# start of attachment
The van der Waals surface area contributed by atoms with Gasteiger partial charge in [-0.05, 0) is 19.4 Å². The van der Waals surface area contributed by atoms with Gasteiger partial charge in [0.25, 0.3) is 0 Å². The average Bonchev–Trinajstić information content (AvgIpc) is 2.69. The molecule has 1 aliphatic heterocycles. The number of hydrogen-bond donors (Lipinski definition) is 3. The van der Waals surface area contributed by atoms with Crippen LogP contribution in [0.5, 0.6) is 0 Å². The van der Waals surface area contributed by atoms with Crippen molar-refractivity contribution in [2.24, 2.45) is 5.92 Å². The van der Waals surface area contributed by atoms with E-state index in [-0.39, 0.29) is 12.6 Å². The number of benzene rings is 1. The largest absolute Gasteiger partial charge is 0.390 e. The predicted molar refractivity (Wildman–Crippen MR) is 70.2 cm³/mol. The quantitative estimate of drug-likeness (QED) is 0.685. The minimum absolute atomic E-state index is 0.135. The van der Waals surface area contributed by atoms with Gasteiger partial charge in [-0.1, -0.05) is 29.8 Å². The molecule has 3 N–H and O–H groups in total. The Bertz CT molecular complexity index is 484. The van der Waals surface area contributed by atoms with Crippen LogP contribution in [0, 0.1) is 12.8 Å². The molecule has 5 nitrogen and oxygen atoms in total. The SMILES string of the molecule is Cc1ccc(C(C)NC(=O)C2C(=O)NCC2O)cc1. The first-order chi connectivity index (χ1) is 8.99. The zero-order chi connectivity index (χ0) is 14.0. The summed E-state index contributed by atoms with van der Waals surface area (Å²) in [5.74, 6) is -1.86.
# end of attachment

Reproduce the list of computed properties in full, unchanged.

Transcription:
The van der Waals surface area contributed by atoms with Gasteiger partial charge in [-0.05, 0) is 19.4 Å². The van der Waals surface area contributed by atoms with Gasteiger partial charge in [0.25, 0.3) is 0 Å². The average Bonchev–Trinajstić information content (AvgIpc) is 2.69. The molecule has 1 aliphatic heterocycles. The number of hydrogen-bond donors (Lipinski definition) is 3. The van der Waals surface area contributed by atoms with Crippen LogP contribution in [0.5, 0.6) is 0 Å². The van der Waals surface area contributed by atoms with Crippen molar-refractivity contribution in [2.24, 2.45) is 5.92 Å². The van der Waals surface area contributed by atoms with E-state index in [-0.39, 0.29) is 12.6 Å². The number of benzene rings is 1. The largest absolute Gasteiger partial charge is 0.390 e. The predicted molar refractivity (Wildman–Crippen MR) is 70.2 cm³/mol. The quantitative estimate of drug-likeness (QED) is 0.685. The minimum absolute atomic E-state index is 0.135. The van der Waals surface area contributed by atoms with Gasteiger partial charge in [-0.1, -0.05) is 29.8 Å². The molecule has 3 N–H and O–H groups in total. The Bertz CT molecular complexity index is 484. The van der Waals surface area contributed by atoms with Crippen LogP contribution in [0, 0.1) is 12.8 Å². The molecule has 5 nitrogen and oxygen atoms in total. The SMILES string of the molecule is Cc1ccc(C(C)NC(=O)C2C(=O)NCC2O)cc1. The first-order chi connectivity index (χ1) is 8.99. The zero-order chi connectivity index (χ0) is 14.0. The summed E-state index contributed by atoms with van der Waals surface area (Å²) in [5.74, 6) is -1.86.